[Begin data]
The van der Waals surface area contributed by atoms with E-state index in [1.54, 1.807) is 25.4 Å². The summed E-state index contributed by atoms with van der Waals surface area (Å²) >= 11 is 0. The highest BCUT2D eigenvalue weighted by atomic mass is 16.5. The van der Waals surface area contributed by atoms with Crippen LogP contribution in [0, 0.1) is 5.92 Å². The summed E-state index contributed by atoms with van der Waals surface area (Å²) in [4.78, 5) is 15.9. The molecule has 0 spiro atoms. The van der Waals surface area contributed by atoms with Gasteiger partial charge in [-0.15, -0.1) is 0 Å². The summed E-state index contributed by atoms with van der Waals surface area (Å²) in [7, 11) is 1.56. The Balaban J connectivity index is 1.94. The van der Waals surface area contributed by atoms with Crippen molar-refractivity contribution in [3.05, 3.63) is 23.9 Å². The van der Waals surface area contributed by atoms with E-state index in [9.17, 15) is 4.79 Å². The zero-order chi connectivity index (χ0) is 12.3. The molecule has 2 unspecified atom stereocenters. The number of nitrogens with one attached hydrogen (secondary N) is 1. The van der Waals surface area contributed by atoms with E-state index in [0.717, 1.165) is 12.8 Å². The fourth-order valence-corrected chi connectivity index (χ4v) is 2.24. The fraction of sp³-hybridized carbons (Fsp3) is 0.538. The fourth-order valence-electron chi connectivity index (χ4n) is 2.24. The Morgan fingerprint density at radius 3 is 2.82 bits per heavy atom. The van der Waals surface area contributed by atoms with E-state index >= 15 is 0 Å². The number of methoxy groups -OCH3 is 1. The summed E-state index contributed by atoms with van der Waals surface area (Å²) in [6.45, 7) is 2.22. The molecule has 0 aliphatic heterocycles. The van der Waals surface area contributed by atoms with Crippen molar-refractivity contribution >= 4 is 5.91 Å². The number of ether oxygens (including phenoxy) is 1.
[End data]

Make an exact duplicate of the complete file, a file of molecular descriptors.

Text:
The van der Waals surface area contributed by atoms with E-state index in [1.54, 1.807) is 25.4 Å². The summed E-state index contributed by atoms with van der Waals surface area (Å²) >= 11 is 0. The highest BCUT2D eigenvalue weighted by atomic mass is 16.5. The van der Waals surface area contributed by atoms with Crippen LogP contribution in [0, 0.1) is 5.92 Å². The summed E-state index contributed by atoms with van der Waals surface area (Å²) in [4.78, 5) is 15.9. The molecule has 0 spiro atoms. The van der Waals surface area contributed by atoms with Gasteiger partial charge in [-0.15, -0.1) is 0 Å². The summed E-state index contributed by atoms with van der Waals surface area (Å²) in [7, 11) is 1.56. The Balaban J connectivity index is 1.94. The van der Waals surface area contributed by atoms with Crippen molar-refractivity contribution in [3.05, 3.63) is 23.9 Å². The van der Waals surface area contributed by atoms with E-state index in [9.17, 15) is 4.79 Å². The zero-order chi connectivity index (χ0) is 12.3. The molecule has 2 unspecified atom stereocenters. The number of nitrogens with one attached hydrogen (secondary N) is 1. The van der Waals surface area contributed by atoms with E-state index in [0.717, 1.165) is 12.8 Å². The fourth-order valence-corrected chi connectivity index (χ4v) is 2.24. The fraction of sp³-hybridized carbons (Fsp3) is 0.538. The fourth-order valence-electron chi connectivity index (χ4n) is 2.24. The Morgan fingerprint density at radius 3 is 2.82 bits per heavy atom. The van der Waals surface area contributed by atoms with E-state index >= 15 is 0 Å². The number of methoxy groups -OCH3 is 1. The summed E-state index contributed by atoms with van der Waals surface area (Å²) in [6.45, 7) is 2.22. The molecule has 0 aliphatic heterocycles. The van der Waals surface area contributed by atoms with Crippen molar-refractivity contribution >= 4 is 5.91 Å². The number of ether oxygens (including phenoxy) is 1.